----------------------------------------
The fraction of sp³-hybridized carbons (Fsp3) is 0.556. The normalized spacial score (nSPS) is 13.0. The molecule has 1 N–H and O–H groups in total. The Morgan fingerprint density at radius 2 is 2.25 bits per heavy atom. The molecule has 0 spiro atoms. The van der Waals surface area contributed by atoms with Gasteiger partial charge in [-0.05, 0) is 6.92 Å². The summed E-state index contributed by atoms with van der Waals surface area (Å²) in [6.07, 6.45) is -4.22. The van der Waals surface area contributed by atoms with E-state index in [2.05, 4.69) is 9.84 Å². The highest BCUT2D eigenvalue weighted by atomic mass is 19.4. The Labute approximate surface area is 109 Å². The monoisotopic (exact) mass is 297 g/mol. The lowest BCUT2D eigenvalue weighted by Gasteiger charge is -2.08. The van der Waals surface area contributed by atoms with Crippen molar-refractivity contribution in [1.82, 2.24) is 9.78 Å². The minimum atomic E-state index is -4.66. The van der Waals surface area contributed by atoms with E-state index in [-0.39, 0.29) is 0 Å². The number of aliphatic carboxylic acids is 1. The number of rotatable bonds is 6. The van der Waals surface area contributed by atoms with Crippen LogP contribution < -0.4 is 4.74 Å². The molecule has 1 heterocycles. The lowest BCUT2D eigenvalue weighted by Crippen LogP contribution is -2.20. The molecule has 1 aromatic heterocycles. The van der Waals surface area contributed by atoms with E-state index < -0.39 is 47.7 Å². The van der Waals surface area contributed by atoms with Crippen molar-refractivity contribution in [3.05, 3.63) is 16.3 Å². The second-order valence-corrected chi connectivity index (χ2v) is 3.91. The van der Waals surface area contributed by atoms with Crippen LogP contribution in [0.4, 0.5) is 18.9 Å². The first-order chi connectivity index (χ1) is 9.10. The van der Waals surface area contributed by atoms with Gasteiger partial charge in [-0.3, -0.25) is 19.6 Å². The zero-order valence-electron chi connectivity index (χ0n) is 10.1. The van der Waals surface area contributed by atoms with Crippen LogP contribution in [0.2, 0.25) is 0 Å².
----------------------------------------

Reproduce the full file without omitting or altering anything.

The fraction of sp³-hybridized carbons (Fsp3) is 0.556. The normalized spacial score (nSPS) is 13.0. The molecule has 1 N–H and O–H groups in total. The Morgan fingerprint density at radius 2 is 2.25 bits per heavy atom. The molecule has 0 spiro atoms. The van der Waals surface area contributed by atoms with Gasteiger partial charge in [-0.05, 0) is 6.92 Å². The summed E-state index contributed by atoms with van der Waals surface area (Å²) in [6.07, 6.45) is -4.22. The van der Waals surface area contributed by atoms with E-state index in [2.05, 4.69) is 9.84 Å². The highest BCUT2D eigenvalue weighted by atomic mass is 19.4. The Labute approximate surface area is 109 Å². The monoisotopic (exact) mass is 297 g/mol. The lowest BCUT2D eigenvalue weighted by Gasteiger charge is -2.08. The van der Waals surface area contributed by atoms with Crippen molar-refractivity contribution in [1.82, 2.24) is 9.78 Å². The minimum atomic E-state index is -4.66. The van der Waals surface area contributed by atoms with E-state index in [-0.39, 0.29) is 0 Å². The number of aliphatic carboxylic acids is 1. The number of rotatable bonds is 6. The van der Waals surface area contributed by atoms with Crippen LogP contribution < -0.4 is 4.74 Å². The molecule has 1 heterocycles. The lowest BCUT2D eigenvalue weighted by Crippen LogP contribution is -2.20. The molecule has 1 aromatic heterocycles. The van der Waals surface area contributed by atoms with E-state index < -0.39 is 47.7 Å². The van der Waals surface area contributed by atoms with Crippen molar-refractivity contribution in [3.05, 3.63) is 16.3 Å². The second-order valence-corrected chi connectivity index (χ2v) is 3.91. The van der Waals surface area contributed by atoms with Crippen LogP contribution in [0.4, 0.5) is 18.9 Å². The first-order chi connectivity index (χ1) is 9.10. The van der Waals surface area contributed by atoms with Gasteiger partial charge in [-0.3, -0.25) is 19.6 Å². The zero-order valence-electron chi connectivity index (χ0n) is 10.1. The van der Waals surface area contributed by atoms with Crippen LogP contribution in [0.2, 0.25) is 0 Å².